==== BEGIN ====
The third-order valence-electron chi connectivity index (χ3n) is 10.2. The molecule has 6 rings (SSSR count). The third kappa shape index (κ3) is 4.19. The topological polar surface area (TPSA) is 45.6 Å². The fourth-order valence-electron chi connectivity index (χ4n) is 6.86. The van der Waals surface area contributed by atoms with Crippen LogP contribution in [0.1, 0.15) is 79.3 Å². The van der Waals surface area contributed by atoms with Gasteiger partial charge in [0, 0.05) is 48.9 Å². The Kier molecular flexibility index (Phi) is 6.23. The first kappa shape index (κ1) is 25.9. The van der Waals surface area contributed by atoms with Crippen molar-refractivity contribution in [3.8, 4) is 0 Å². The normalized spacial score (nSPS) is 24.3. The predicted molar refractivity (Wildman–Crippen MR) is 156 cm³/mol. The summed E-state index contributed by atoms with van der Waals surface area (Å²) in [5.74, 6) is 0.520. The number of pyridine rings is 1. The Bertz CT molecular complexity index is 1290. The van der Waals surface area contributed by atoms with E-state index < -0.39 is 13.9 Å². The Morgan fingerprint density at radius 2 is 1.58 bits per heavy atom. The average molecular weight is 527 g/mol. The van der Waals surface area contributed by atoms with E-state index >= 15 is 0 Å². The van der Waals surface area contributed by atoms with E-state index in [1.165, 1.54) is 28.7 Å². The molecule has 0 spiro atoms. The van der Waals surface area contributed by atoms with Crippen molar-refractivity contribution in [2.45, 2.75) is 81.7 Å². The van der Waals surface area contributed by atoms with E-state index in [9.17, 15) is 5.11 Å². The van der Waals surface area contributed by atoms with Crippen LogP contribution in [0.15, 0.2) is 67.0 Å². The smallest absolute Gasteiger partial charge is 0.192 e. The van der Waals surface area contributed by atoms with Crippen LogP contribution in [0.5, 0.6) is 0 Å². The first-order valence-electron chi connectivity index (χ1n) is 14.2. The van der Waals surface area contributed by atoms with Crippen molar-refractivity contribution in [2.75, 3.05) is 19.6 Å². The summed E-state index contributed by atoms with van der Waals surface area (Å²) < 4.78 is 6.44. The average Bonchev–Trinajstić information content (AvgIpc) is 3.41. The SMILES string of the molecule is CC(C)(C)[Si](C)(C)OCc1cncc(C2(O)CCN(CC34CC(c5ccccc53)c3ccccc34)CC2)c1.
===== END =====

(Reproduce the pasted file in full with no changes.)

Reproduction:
The third-order valence-electron chi connectivity index (χ3n) is 10.2. The molecule has 6 rings (SSSR count). The third kappa shape index (κ3) is 4.19. The topological polar surface area (TPSA) is 45.6 Å². The fourth-order valence-electron chi connectivity index (χ4n) is 6.86. The van der Waals surface area contributed by atoms with Crippen LogP contribution in [0.1, 0.15) is 79.3 Å². The van der Waals surface area contributed by atoms with Gasteiger partial charge in [0, 0.05) is 48.9 Å². The Kier molecular flexibility index (Phi) is 6.23. The first kappa shape index (κ1) is 25.9. The van der Waals surface area contributed by atoms with Crippen molar-refractivity contribution in [3.8, 4) is 0 Å². The normalized spacial score (nSPS) is 24.3. The predicted molar refractivity (Wildman–Crippen MR) is 156 cm³/mol. The summed E-state index contributed by atoms with van der Waals surface area (Å²) in [5.74, 6) is 0.520. The number of pyridine rings is 1. The Bertz CT molecular complexity index is 1290. The van der Waals surface area contributed by atoms with E-state index < -0.39 is 13.9 Å². The Morgan fingerprint density at radius 2 is 1.58 bits per heavy atom. The average molecular weight is 527 g/mol. The van der Waals surface area contributed by atoms with E-state index >= 15 is 0 Å². The van der Waals surface area contributed by atoms with E-state index in [1.165, 1.54) is 28.7 Å². The molecule has 0 spiro atoms. The van der Waals surface area contributed by atoms with Crippen molar-refractivity contribution in [2.45, 2.75) is 81.7 Å². The van der Waals surface area contributed by atoms with E-state index in [9.17, 15) is 5.11 Å². The van der Waals surface area contributed by atoms with Crippen LogP contribution in [0.15, 0.2) is 67.0 Å². The smallest absolute Gasteiger partial charge is 0.192 e. The van der Waals surface area contributed by atoms with Crippen LogP contribution in [0.5, 0.6) is 0 Å². The first-order valence-electron chi connectivity index (χ1n) is 14.2. The van der Waals surface area contributed by atoms with Crippen molar-refractivity contribution in [2.75, 3.05) is 19.6 Å². The summed E-state index contributed by atoms with van der Waals surface area (Å²) < 4.78 is 6.44. The average Bonchev–Trinajstić information content (AvgIpc) is 3.41. The SMILES string of the molecule is CC(C)(C)[Si](C)(C)OCc1cncc(C2(O)CCN(CC34CC(c5ccccc53)c3ccccc34)CC2)c1.